People experiencing injuries of the lower body often turn to the elliptical for the comparatively low impact workouts it offers.
It is frequently seen as a good choice for those looking to maintain their cardio fitness and burn calories whilst giving their lower joints a rest from the pavement pounding of running or the jarring motions of athletic sports.
But is it the elliptical good for those suffering a pulled hamstring? The elliptical can be a good way of getting an aerobic workout in whilst dealing with a pulled hamstring, although this will depend on the severity and type of hamstring injury you have sustained. You may find that a mild hamstring pull may be exacerbated by treadmill running or other weight bearing activities, but the controlled, lower impact motion of the elliptical does not cause the same discomfort.
Today, we’ll be looking more closely at why the elliptical can be well suited for building back strength and fitness following a hamstring pull, as well as instances in which it may not be suitable as part of a rehabilitative programme.
Can You Use the Elliptical With a Hamstring Injury?
Hamstring injuries are unfortunately common amongst athletes and recreational runners. They also come in various shapes and sizes, from microtears of the muscle that can heal in just a few weeks, to severe damage to the tendons that may require surgery and months of proper rest.
The nature of your specific hamstring injury is likely to determine whether or not the elliptical can be used as a safe, rehabilitative tool.
However, the good news is that many people who suffer a mild hamstring pull discover that, whilst running may prove uncomfortable during the healing process, the range of motion offered by the elliptical is far more bearable.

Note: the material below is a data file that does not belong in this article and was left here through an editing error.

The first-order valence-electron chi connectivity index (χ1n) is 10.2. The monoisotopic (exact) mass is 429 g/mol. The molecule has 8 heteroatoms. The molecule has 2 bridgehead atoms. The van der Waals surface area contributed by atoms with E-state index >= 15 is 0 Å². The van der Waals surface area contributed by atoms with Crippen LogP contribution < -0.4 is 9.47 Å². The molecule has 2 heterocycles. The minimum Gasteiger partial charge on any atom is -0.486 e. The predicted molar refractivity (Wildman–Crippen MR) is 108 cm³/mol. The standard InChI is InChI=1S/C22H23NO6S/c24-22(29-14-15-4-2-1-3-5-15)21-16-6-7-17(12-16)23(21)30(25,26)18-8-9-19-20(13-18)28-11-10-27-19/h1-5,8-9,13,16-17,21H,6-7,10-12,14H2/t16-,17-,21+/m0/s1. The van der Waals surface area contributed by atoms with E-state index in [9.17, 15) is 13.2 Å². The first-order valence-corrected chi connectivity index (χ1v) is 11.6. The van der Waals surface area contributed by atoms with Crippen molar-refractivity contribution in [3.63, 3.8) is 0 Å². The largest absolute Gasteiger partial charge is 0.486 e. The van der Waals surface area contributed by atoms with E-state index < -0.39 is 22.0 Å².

One reason for this is that operating the elliptical tends to require less flexion of the hip than a full running stride.
Since the hamstring muscles are intimately connected to both the hip flexors and the knee joints, significant extension in either of these areas can cause discomfort in an already pulled hamstring.
The fact that the elliptical does not involve your feet leaving the pedals, and thus exerts less weight-bearing pressure on your lower limbs, is another reason it can be a more bearable workout for pulled hamstrings.
The location of your hamstring injury can also have a bearing on whether or not the elliptical proves a comfortable workout.
If your hamstring pull is high up, the hip flexion involved in the elliptical motion, even though this may be less than with running, may still cause some discomfort.
However, sufferers of high hamstring injuries sometimes find that any seated exercise, such as that offered by exercise bikes, is uncomfortable. For this reason, you will sometimes find people opting for the elliptical due to its standing position.
Alternatively, if your hamstring injury is closer to the knee joints, then flexion of the knee could result in further discomfort.
The predictable, stable range of motion offered by the elliptical, as well as the adjustable stride length of most models, should allow you to discover relatively easily whether or not this will be an issue for you.